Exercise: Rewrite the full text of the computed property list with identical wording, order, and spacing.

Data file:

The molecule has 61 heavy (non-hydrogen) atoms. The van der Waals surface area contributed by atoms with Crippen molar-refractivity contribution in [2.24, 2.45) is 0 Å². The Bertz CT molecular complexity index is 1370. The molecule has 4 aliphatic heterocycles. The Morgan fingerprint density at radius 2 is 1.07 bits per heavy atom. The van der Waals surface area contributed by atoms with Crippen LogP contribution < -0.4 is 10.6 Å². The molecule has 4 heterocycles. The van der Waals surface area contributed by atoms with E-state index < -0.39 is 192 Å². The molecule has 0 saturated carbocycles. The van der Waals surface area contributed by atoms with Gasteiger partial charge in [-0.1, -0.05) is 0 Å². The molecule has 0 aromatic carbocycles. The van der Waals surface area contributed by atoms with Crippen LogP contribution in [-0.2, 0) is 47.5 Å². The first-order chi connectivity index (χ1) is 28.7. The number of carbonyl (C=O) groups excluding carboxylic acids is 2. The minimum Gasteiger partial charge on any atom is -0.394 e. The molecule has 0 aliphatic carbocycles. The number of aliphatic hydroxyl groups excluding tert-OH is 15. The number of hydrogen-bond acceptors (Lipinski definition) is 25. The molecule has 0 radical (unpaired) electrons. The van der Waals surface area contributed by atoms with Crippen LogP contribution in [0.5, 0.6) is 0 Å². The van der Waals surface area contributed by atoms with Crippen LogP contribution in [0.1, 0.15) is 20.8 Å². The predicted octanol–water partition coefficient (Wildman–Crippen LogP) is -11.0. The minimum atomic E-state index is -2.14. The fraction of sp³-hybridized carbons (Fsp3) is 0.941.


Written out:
The molecule has 61 heavy (non-hydrogen) atoms. The van der Waals surface area contributed by atoms with Crippen molar-refractivity contribution in [2.24, 2.45) is 0 Å². The Bertz CT molecular complexity index is 1370. The molecule has 4 aliphatic heterocycles. The Morgan fingerprint density at radius 2 is 1.07 bits per heavy atom. The van der Waals surface area contributed by atoms with Crippen LogP contribution < -0.4 is 10.6 Å². The molecule has 4 heterocycles. The van der Waals surface area contributed by atoms with E-state index < -0.39 is 192 Å². The molecule has 0 saturated carbocycles. The van der Waals surface area contributed by atoms with Gasteiger partial charge in [-0.1, -0.05) is 0 Å². The molecule has 0 aromatic carbocycles. The van der Waals surface area contributed by atoms with Crippen LogP contribution in [-0.2, 0) is 47.5 Å². The first-order chi connectivity index (χ1) is 28.7. The number of carbonyl (C=O) groups excluding carboxylic acids is 2. The minimum Gasteiger partial charge on any atom is -0.394 e. The molecule has 0 aliphatic carbocycles. The number of aliphatic hydroxyl groups excluding tert-OH is 15. The number of hydrogen-bond acceptors (Lipinski definition) is 25. The molecule has 0 radical (unpaired) electrons. The van der Waals surface area contributed by atoms with Crippen LogP contribution in [0.5, 0.6) is 0 Å². The van der Waals surface area contributed by atoms with Crippen LogP contribution in [0.1, 0.15) is 20.8 Å². The predicted octanol–water partition coefficient (Wildman–Crippen LogP) is -11.0. The minimum atomic E-state index is -2.14. The fraction of sp³-hybridized carbons (Fsp3) is 0.941.